Whooping cough, also known as Peruses is an infection of the respiratory system. It's characterized by severe coughing spells that end in a "whooping" sound when the person breathes in. Although whooping cough can occur at any age, it is most severe in immunized children and in infants under 1 year of age. But more cases have been reported in teens and adults, because their immunity has faded since their original vaccination. Pertussis is a serious bacterial infection of the lining of the breathing passages, particularly in the windpipe area.
Signs and Symptoms:
Symptoms of the infection include prolonged, violent, coughing spasms that often cause thick mucus and severe inhaling difficulties. The first symptoms of whooping cough are similar to those of a common cold such as runny nose, sneezing, mild cough and low-grade fever. After about 1 to 2 weeks, the dry, irritating cough evolves into coughing spells. During a coughing spell, which can last for more than a minute, the child may turn red or purple. At the end of a spell, the child may make a characteristic whooping sound when breathing in or may vomit. Between spells, the child usually feels well. During these spasms, the tongue may protrude, the eyes may bulge, and the face may become discolored. Mucus may be produced, and vomiting may occur.
Pertussis is highly contagious. The bacteria spread from person to person through tiny drops of fluid from an infected person's nose or mouth. These may become airborne when the person sneezes, coughs, or laughs. Other people then can become infected by inhaling the drops or getting the drops on their hands and then touching their mouths or noses. Infected people are most contagious during the earliest stages of the illness up to about 2 weeks after the cough begins. Antibiotics shorten the period of contagiousness to 5 days following the start of antibiotic treatment.
The diagnosis depends on the severity of the disease. Various tests are performed which include Culture tests- A history of symptoms and physical examination leads to a diagnosis, which may be confirmed by detecting the bacteria in cultures or smears of secretions from the nose and upper throat. The doctor takes a nose or throat swab or suction sample. The sample is then sent to a lab and cultured or otherwise tested for whooping cough bacteria. Blood tests- A blood sample may be drawn and sent to a lab to check for a high white blood cell count. White blood cells help the body fight infections, such as whooping cough. A high white cell count typically indicates the presence of infection or inflammation. This is a general test and not specific for whooping cough, however. A chest X-ray -The doctor may want to use an X-ray to check for the presence of fluid in your lungs, which can occur when pneumonia complicates whooping cough and other respiratory infections.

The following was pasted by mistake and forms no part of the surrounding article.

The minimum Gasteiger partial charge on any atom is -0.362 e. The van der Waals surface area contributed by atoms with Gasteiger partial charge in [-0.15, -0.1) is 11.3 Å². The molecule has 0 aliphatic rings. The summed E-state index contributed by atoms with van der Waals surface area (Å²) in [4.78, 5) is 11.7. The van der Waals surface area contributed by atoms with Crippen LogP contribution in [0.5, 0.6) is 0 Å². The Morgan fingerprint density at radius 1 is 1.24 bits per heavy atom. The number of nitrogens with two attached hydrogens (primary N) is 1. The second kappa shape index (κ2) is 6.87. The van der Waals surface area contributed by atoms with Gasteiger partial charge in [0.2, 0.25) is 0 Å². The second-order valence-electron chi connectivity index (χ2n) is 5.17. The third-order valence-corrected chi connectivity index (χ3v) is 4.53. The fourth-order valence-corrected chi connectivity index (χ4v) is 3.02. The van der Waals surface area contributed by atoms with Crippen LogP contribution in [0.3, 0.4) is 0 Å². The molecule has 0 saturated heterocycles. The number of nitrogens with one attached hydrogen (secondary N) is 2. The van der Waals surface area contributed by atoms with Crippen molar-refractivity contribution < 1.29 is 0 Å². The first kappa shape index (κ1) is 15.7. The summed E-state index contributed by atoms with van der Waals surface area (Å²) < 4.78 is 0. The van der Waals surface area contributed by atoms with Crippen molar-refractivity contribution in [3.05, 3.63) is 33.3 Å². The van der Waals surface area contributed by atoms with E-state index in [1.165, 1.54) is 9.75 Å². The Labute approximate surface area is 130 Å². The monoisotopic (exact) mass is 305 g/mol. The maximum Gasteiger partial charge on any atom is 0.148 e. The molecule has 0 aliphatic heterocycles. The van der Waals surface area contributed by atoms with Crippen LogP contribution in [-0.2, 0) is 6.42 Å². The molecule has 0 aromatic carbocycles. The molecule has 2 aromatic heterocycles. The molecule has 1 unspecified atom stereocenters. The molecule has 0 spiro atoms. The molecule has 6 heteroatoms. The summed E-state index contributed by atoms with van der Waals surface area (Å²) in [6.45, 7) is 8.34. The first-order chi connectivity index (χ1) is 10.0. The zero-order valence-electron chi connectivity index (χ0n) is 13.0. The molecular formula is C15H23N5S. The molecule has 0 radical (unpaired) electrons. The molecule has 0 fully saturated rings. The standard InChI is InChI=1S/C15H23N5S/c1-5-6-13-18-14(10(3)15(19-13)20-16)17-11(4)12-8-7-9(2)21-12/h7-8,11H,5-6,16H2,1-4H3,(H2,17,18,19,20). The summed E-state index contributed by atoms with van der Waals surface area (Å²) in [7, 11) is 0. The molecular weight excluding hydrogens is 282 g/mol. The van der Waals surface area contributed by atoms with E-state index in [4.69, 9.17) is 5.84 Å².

Whooping cough is an upper respiratory infection caused by the Bordetella pertussis bacterium, which is transmitted through droplets of respiratory secretions that are coughed or sneezed into the air by someone who's already infected. Once the bacteria enter inside the airways, the bacteria multiply and produce toxins that interfere with the respiratory tract's ability to sweep away germs. Thick mucus develops deep inside the airways, causing uncontrollable coughing.
The bacteria also cause inflammation that narrows breathing tubes in the lungs. This narrowing leaves the patient gasping for air, sucking in air with a high-pitched "whoop". Emphysema, cerebral hemorrhage and encephalitis can occur. In infants younger than 6 months of age, whooping cough can even be life-threatening.